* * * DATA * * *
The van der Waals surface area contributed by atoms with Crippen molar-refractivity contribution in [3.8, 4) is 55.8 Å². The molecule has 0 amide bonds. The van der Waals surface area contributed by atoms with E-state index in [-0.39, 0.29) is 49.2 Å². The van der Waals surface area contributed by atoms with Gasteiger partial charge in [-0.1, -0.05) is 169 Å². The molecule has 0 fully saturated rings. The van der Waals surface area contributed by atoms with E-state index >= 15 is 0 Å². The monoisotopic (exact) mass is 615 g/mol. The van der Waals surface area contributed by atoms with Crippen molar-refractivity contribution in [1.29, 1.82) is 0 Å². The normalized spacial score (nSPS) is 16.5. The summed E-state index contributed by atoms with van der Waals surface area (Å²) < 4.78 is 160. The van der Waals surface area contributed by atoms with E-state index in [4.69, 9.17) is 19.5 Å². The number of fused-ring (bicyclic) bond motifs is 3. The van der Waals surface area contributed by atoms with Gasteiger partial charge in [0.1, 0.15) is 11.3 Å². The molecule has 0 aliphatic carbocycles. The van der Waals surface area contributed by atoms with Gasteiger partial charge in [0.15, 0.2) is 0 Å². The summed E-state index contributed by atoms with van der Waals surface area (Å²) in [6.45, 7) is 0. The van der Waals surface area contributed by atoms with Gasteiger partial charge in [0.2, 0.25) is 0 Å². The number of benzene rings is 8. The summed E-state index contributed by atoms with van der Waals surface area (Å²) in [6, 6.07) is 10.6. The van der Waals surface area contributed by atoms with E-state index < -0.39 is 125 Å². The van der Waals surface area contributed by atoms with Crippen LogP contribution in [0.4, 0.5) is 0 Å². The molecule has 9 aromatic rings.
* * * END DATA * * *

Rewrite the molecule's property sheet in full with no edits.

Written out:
The van der Waals surface area contributed by atoms with Crippen molar-refractivity contribution in [3.8, 4) is 55.8 Å². The molecule has 0 amide bonds. The van der Waals surface area contributed by atoms with E-state index in [-0.39, 0.29) is 49.2 Å². The van der Waals surface area contributed by atoms with Gasteiger partial charge in [-0.1, -0.05) is 169 Å². The molecule has 0 fully saturated rings. The van der Waals surface area contributed by atoms with E-state index >= 15 is 0 Å². The monoisotopic (exact) mass is 615 g/mol. The van der Waals surface area contributed by atoms with Crippen molar-refractivity contribution in [1.29, 1.82) is 0 Å². The normalized spacial score (nSPS) is 16.5. The summed E-state index contributed by atoms with van der Waals surface area (Å²) < 4.78 is 160. The van der Waals surface area contributed by atoms with E-state index in [4.69, 9.17) is 19.5 Å². The number of fused-ring (bicyclic) bond motifs is 3. The van der Waals surface area contributed by atoms with Gasteiger partial charge in [0.1, 0.15) is 11.3 Å². The molecule has 0 aliphatic carbocycles. The van der Waals surface area contributed by atoms with Gasteiger partial charge in [0.15, 0.2) is 0 Å². The summed E-state index contributed by atoms with van der Waals surface area (Å²) in [6.45, 7) is 0. The van der Waals surface area contributed by atoms with Gasteiger partial charge in [0.2, 0.25) is 0 Å². The number of benzene rings is 8. The summed E-state index contributed by atoms with van der Waals surface area (Å²) in [6, 6.07) is 10.6. The van der Waals surface area contributed by atoms with E-state index < -0.39 is 125 Å². The van der Waals surface area contributed by atoms with Crippen LogP contribution in [0.4, 0.5) is 0 Å². The molecule has 9 aromatic rings.